I don't think bypassing an 1878 reconstruction law to secure the borders is really disputing the law itself. They arent acting in a law enforcement capacity within the United States, they are looking outside the United States.

#1042 Quillion

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Posted 30 July 2010 - 05:45 PM

For whoever said it was from the constitution.

Firstly, Isn't the border considered sort of no mans land? Like where they were building the wall, isn't that federal property?

Secondly, Congress can authorize it I don't think bypassing an 1878 reconstruction law to secure the borders is really disputing the law itself. They arent acting in a law enforcement capacity within the United States, they are looking outside the United States.

Did you really just dismiss Posse Comitatus as a "1878 reconstruction law"? Implying that it was outdated or had outlived it's usefulness?

I love the argument "securing the borders", illegal immigration is not the act of a foreign government or power, nor is it even a criminal matter, it's civil. We're not being attacked or "invaded" no matter what the rhetoric is. Placing uniformed soldiers to intercept foreign nationals and prevent that civil violation is the very definition of law enforcement.

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#1043 fullmetalfan720

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Posted 30 July 2010 - 08:21 PM

For whoever said it was from the constitution.

Firstly, Isn't the border considered sort of no mans land? Like where they were building the wall, isn't that federal property?

Secondly, Congress can authorize it I don't think bypassing an 1878 reconstruction law to secure the borders is really disputing the law itself. They arent acting in a law enforcement capacity within the United States, they are looking outside the United States.

Do you not see how this is a bad idea?
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#1044 fatherofcaitlyn

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Posted 30 July 2010 - 10:24 PM

Do you not see how this is a bad idea?


If you can think of a better way to reach a dystopian future, I'm all ears.
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#1045 Clak

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Posted 30 July 2010 - 11:19 PM

When you are suspected of criminal activity they can ask you for ID. If you do not have ID they can detain you until they confirm your identity. This mirrors the Arizona law in which you can only be asked to prove your citizenship when you are suspected of criminal activity, and/or detained.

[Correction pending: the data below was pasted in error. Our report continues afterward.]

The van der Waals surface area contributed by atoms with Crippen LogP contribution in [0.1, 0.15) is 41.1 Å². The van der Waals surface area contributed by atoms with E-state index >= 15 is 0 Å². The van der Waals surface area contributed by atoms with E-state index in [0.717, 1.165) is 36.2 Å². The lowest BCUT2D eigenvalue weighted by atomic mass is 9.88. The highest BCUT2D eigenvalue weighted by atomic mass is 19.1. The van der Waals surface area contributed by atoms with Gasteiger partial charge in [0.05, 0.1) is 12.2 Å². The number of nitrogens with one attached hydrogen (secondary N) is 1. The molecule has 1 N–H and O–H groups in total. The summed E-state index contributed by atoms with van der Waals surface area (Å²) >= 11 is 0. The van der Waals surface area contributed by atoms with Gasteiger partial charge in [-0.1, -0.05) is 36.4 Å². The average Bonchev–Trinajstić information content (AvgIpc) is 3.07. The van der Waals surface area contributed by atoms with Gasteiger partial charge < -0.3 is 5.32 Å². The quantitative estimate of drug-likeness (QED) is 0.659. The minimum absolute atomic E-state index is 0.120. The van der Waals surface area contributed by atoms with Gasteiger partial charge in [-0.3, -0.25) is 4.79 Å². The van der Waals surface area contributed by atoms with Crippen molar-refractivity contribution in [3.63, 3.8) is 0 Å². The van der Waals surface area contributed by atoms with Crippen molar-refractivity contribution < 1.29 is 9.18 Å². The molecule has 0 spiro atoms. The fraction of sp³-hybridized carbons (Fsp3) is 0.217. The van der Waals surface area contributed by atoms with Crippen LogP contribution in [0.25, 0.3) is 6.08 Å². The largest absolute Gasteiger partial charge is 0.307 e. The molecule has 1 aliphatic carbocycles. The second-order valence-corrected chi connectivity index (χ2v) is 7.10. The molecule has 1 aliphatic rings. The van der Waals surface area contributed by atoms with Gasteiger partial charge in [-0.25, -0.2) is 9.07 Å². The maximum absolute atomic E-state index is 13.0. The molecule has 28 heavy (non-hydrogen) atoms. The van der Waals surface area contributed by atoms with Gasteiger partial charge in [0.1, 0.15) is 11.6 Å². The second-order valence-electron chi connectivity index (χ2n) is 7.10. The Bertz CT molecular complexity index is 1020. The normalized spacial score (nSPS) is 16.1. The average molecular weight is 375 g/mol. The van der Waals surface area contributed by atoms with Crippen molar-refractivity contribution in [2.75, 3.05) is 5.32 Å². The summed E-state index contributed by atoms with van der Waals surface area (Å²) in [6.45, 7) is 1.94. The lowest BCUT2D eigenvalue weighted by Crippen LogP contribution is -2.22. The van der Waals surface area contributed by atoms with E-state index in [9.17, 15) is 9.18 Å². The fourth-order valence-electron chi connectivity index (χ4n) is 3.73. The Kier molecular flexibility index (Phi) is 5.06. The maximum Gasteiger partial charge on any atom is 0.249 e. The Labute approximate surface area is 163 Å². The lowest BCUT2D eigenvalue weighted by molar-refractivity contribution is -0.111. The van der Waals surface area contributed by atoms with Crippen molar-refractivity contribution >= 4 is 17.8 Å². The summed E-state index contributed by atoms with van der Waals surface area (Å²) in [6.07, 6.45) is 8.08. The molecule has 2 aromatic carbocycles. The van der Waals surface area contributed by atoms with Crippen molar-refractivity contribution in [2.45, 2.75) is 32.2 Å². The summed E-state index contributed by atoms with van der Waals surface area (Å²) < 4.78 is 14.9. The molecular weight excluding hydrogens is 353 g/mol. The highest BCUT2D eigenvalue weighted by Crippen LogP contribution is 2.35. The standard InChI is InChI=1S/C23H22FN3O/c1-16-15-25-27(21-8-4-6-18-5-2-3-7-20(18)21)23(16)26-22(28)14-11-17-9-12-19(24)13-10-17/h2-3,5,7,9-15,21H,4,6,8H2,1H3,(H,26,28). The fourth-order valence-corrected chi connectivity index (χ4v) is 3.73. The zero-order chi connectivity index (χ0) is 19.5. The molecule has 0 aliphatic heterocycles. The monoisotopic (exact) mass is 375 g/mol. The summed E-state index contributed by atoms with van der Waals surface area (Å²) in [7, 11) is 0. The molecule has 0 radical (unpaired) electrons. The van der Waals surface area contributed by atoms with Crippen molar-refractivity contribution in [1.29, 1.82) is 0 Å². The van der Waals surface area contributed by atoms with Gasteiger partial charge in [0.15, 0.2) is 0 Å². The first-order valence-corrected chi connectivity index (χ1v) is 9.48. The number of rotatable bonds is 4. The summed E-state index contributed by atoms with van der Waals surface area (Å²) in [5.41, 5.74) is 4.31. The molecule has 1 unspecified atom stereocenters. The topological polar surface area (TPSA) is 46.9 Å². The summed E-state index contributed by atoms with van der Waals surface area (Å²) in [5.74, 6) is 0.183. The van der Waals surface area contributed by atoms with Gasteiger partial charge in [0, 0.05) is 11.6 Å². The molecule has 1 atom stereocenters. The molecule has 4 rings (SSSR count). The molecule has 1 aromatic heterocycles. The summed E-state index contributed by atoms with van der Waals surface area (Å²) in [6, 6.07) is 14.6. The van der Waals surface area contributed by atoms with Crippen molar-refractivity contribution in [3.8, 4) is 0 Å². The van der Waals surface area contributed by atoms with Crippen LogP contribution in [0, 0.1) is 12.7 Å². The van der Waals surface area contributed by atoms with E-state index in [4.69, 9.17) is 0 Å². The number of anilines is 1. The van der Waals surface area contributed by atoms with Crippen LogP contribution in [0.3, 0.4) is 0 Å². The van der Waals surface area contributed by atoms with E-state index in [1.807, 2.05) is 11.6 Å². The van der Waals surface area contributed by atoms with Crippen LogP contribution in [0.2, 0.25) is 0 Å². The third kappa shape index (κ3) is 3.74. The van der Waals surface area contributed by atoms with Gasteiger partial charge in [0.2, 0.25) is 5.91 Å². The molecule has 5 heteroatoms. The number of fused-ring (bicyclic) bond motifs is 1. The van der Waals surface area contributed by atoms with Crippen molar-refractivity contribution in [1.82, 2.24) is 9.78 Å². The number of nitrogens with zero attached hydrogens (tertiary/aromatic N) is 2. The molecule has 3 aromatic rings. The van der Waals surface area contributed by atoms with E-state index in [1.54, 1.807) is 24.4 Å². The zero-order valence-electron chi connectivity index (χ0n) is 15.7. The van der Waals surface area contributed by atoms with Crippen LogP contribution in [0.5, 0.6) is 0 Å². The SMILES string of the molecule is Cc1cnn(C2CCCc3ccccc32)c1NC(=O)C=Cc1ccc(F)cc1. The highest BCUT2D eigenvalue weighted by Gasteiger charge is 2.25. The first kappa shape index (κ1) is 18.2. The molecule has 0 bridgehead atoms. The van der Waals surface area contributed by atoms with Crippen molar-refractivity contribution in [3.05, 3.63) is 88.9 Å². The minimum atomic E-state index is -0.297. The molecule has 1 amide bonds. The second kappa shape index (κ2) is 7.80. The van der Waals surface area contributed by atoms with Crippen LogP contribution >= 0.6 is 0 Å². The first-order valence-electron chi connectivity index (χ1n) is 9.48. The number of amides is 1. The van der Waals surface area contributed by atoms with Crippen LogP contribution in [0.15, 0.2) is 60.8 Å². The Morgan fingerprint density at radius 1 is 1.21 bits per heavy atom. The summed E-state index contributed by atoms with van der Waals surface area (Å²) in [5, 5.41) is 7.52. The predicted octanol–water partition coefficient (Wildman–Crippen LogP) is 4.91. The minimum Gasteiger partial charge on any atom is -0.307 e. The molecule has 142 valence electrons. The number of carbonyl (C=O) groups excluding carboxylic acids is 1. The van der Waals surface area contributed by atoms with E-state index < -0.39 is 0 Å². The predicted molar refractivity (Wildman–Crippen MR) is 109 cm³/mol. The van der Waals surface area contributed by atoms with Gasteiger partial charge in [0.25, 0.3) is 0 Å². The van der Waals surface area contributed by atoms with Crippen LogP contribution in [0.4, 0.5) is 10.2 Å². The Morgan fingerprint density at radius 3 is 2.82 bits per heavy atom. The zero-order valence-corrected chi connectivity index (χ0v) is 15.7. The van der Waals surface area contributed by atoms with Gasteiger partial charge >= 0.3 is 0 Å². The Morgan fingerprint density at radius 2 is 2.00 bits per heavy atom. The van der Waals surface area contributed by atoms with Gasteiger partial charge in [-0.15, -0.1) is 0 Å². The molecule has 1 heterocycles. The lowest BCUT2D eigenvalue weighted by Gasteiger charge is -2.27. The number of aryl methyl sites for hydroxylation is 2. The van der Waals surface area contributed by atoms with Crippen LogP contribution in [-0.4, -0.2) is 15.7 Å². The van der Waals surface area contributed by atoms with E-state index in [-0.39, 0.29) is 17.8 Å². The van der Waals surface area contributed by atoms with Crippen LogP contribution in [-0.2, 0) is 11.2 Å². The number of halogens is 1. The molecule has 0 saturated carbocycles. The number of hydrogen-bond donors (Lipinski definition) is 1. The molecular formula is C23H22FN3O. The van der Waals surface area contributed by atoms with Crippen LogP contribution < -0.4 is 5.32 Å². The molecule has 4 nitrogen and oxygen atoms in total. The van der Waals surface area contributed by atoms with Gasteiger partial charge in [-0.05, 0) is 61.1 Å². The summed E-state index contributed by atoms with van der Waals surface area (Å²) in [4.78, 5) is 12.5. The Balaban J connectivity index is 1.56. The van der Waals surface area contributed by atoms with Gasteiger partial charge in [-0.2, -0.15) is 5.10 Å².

They check for ID for a major reason that you are forgetting...to see if you have outstanding warrants. How is it different again? Are you going to start complaining about you being a law abiding being questioned whenever you are stopped by police?

No kidding, I'd always wondered how they tracked that stuff, you learn something new everyday.

Now that the sarcasm is out of the way I'll ask again, how can you be ok with having your citizenship questioned every time you are stopped by the police? Of course I'd complain about being stopped by the police if I'm not doing anything, who wouldn't?

#1046 Knoell

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Posted 31 July 2010 - 02:23 PM

No kidding, I'd always wondered how they tracked that stuff, you learn something new everyday.

Now that the sarcasm is out of the way I'll ask again, how can you be ok with having your citizenship questioned every time you are stopped by the police? Of course I'd complain about being stopped by the police if I'm not doing anything, who wouldn't?


If you are stopped for wandering around outside an office building at 3:00 am, and a cop asks you for ID, would you complain about your rights being violated if he checked your ID for warrants?

If you are ok with that, then what is the difference here, do we at least agree that being an illegal immigrant IS illegal? They are checking your ID for any crimes you have committed that you may be wanted for. It is the same thing.

If you aren't ok with that, then you better start protesting that law as it is common across America.